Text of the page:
Continuing the virtual theme, Bank of America Merrill Lynch virtual accounts have been facilitating improved collections and reconciliations for longer than most providers. “We have a strong understanding of how to structure and generate benefit from virtual accounts,” says Jameson.
Virtual accounts are beginning to progress from manufacturing into the non-bank FI space. Here, the ability to match receivables based on a unique virtual account number that each client is given “makes the reconciliation process so much more efficient”.
In a non-FI context, virtual accounts are often deployed in an in-house bank armed with a ‘payment of behalf of’ structure. However, Jameson notes, in the FI space, for major consumer-based players such as insurers, it is likely to be reconciliations of receipts where the virtual format “really comes into its own”.
Whilst many non-bank FIs may not have had the time nor capacity to focus on innovative solutions, Jameson notes that as their core systems – ERPs or TMSs – are upgraded, the technological platform from which they can build out new efficiencies emerges. It is then the role of the relationship bank to understand the challenges of the client, introducing innovation where it is an appropriate means of solving each pain point.
There is a persistent conversation around AI, robotics and blockchain in the FI context. Blockchain is still some way off, he believes, but AI is “very real”. There is an opportunity here for banks such as Bank of America Merrill Lynch to use AI as a way of simplifying and improving its back office functions, with robotics already in place to support some of that activity.
As the technology extends to client-facing solutions, Bank of America Merrill Lynch, in partnership with a fintech, has created intelligent receivables (IR). This uses AI, machine learning and optical character recognition to match incoming payments with disparate remittance data.
IR identifies payers, associating their payments with remittances that are received separately. It then scans the remittance email inbox for information, enabling it to match payments to open receivables using the enriched remittance data. IR can read free-formatted emails, attachments and even access web portals using its Web Crawler feature. Payments that are matched are posted to the ERP on a straight through basis; those that can’t are shifted to an exception portal to be manually matched.
When an operative manually matches the payments and remittance information in the exception portal, the solution uses machine learning to analyse and follow the steps taken. Next time a payment is made, it will replicate those corrective steps, attempting to post it straight through, ultimately removing most of the manual reconciliations work.
Clearly not all treasuries are using these innovative solutions but many are in a position to learn from the early adopters across the sectors. In the FI space, insurers are making encouraging noises in this respect; there may be a longer journey ahead than perhaps those in the consumer, retail and healthcare industries but, as Jameson has said, the banks have a responsibility to bring every client up to speed.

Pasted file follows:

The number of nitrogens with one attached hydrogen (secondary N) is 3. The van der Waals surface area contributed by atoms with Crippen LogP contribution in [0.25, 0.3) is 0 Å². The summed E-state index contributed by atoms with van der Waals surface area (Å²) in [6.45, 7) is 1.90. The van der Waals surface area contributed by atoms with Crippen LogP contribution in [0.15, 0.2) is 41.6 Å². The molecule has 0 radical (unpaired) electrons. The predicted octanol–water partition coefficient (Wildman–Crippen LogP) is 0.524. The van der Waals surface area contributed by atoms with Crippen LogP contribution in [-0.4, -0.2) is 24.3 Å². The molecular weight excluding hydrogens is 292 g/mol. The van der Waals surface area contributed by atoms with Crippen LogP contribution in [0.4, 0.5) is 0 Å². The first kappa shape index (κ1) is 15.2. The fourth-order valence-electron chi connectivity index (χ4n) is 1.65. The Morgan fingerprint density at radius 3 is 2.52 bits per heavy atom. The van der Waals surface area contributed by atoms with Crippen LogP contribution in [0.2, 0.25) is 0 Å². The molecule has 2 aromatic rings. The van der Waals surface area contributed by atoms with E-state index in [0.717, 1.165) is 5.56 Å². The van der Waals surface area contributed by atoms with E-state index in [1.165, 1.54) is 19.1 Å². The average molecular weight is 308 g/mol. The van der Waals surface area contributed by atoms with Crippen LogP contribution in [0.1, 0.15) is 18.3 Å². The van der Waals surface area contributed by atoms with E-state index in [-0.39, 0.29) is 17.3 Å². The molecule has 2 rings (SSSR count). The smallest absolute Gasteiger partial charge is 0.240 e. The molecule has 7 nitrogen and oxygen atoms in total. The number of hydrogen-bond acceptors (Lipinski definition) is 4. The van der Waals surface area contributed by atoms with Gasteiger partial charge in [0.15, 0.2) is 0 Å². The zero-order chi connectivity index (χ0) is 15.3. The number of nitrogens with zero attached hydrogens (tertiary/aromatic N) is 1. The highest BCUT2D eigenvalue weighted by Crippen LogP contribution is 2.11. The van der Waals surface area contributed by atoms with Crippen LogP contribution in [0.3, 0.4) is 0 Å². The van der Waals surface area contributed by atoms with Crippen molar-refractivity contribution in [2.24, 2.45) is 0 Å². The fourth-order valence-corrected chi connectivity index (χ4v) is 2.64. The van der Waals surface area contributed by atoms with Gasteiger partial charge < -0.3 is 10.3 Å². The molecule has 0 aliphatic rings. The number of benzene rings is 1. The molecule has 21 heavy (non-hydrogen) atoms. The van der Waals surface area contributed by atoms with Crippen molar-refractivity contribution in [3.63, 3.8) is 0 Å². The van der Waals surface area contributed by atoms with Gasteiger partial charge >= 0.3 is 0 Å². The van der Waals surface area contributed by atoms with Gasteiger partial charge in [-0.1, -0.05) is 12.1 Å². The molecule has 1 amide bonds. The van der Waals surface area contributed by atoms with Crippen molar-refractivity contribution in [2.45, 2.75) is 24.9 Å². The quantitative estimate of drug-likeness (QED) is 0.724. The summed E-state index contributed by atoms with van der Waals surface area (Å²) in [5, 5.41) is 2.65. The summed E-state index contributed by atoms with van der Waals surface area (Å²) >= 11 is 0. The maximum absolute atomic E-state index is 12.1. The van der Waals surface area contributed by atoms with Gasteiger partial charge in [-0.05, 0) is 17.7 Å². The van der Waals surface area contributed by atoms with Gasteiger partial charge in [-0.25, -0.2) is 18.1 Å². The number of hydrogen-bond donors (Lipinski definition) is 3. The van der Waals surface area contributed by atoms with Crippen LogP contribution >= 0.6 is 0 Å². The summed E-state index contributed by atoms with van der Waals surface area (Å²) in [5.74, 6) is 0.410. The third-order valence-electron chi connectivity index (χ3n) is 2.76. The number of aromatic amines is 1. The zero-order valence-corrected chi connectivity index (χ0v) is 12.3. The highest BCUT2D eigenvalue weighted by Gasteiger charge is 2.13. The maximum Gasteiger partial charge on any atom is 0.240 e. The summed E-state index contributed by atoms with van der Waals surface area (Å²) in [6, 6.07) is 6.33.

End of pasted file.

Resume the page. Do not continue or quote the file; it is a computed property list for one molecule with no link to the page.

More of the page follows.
The banks themselves are constantly working on platform upgrades. Some have embraced the opportunity to partner with the fintech community (Bank of America Merrill Lynch’s IR is a prime example). Arguably, the discovery of “viable and relevant” innovations via this route is necessary to meet the rapidly evolving needs of business. “We can then offer guidance to our FI clients on what we are doing, sharing the innovation process and exploring the build-versus-buy or partner pathways,” says Jameson.
Every innovative project requires a strong set of drivers. Where efficiency is targeted, cost savings are often at the helm. In a sector such as transaction banking or insurance, the essence of success is partly defined by volumes processed. Improving processes supporting the volumes can deliver significant benefits. But using the right tools can deliver enhanced visibility too, empowering more timely decisions.
“In a world where market events can rapidly force industry change, access to real-time information and payment capabilities is giving treasurers the opportunity to be more agile on behalf of the lines of business they are supporting. Bank of America Merrill Lynch refers to this as Intelligent Treasury which is Powered by People, Driven by Technology,” says Jameson.
Bank of America Merrill Lynch undertakes to help and support such clients, raising awareness of what it sees across the sectors, and discussing what it has achieved itself and with its partners. “In this sector, there is considerable difference between the requirements of a bank, an insurance company and an aircraft leasing firm, but all are looking for efficiency. As advocates for our clients, we are there to support their broader enterprise-wide goals.”